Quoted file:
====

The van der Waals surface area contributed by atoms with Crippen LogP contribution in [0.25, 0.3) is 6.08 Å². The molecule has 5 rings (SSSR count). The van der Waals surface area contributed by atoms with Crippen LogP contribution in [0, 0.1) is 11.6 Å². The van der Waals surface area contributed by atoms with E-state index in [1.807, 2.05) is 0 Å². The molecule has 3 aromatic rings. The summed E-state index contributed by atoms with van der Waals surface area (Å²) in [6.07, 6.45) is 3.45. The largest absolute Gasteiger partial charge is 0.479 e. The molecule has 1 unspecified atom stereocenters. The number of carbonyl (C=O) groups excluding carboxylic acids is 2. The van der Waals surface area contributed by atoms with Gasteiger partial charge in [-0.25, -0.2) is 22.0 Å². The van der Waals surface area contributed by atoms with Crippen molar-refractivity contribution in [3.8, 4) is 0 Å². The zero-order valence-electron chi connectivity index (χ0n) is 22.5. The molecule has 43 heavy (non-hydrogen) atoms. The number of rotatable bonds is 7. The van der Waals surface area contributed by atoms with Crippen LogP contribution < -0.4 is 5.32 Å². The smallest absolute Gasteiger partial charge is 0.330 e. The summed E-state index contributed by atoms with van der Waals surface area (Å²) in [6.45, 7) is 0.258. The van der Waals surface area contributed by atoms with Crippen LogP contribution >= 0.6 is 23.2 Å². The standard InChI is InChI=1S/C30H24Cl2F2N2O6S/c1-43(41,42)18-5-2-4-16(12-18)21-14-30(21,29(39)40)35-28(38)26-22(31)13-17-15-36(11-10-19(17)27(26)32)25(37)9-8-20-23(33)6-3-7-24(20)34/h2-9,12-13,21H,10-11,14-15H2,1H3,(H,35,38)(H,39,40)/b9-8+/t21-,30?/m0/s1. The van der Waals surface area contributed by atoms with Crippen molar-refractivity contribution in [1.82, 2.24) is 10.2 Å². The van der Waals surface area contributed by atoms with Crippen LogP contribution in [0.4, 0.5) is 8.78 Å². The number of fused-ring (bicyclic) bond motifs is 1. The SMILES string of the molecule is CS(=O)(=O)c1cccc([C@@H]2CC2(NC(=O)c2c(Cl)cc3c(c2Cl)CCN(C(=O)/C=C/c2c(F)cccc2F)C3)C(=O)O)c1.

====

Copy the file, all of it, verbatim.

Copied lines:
The van der Waals surface area contributed by atoms with Crippen LogP contribution in [0.25, 0.3) is 6.08 Å². The molecule has 5 rings (SSSR count). The van der Waals surface area contributed by atoms with Crippen LogP contribution in [0, 0.1) is 11.6 Å². The van der Waals surface area contributed by atoms with E-state index in [1.807, 2.05) is 0 Å². The molecule has 3 aromatic rings. The summed E-state index contributed by atoms with van der Waals surface area (Å²) in [6.07, 6.45) is 3.45. The largest absolute Gasteiger partial charge is 0.479 e. The molecule has 1 unspecified atom stereocenters. The number of carbonyl (C=O) groups excluding carboxylic acids is 2. The van der Waals surface area contributed by atoms with Gasteiger partial charge in [-0.25, -0.2) is 22.0 Å². The van der Waals surface area contributed by atoms with Crippen molar-refractivity contribution in [3.8, 4) is 0 Å². The zero-order valence-electron chi connectivity index (χ0n) is 22.5. The molecule has 43 heavy (non-hydrogen) atoms. The number of rotatable bonds is 7. The van der Waals surface area contributed by atoms with Crippen LogP contribution < -0.4 is 5.32 Å². The smallest absolute Gasteiger partial charge is 0.330 e. The summed E-state index contributed by atoms with van der Waals surface area (Å²) in [6.45, 7) is 0.258. The van der Waals surface area contributed by atoms with Crippen LogP contribution >= 0.6 is 23.2 Å². The standard InChI is InChI=1S/C30H24Cl2F2N2O6S/c1-43(41,42)18-5-2-4-16(12-18)21-14-30(21,29(39)40)35-28(38)26-22(31)13-17-15-36(11-10-19(17)27(26)32)25(37)9-8-20-23(33)6-3-7-24(20)34/h2-9,12-13,21H,10-11,14-15H2,1H3,(H,35,38)(H,39,40)/b9-8+/t21-,30?/m0/s1. The van der Waals surface area contributed by atoms with Crippen molar-refractivity contribution in [1.82, 2.24) is 10.2 Å². The van der Waals surface area contributed by atoms with Crippen LogP contribution in [0.4, 0.5) is 8.78 Å². The number of fused-ring (bicyclic) bond motifs is 1. The SMILES string of the molecule is CS(=O)(=O)c1cccc([C@@H]2CC2(NC(=O)c2c(Cl)cc3c(c2Cl)CCN(C(=O)/C=C/c2c(F)cccc2F)C3)C(=O)O)c1.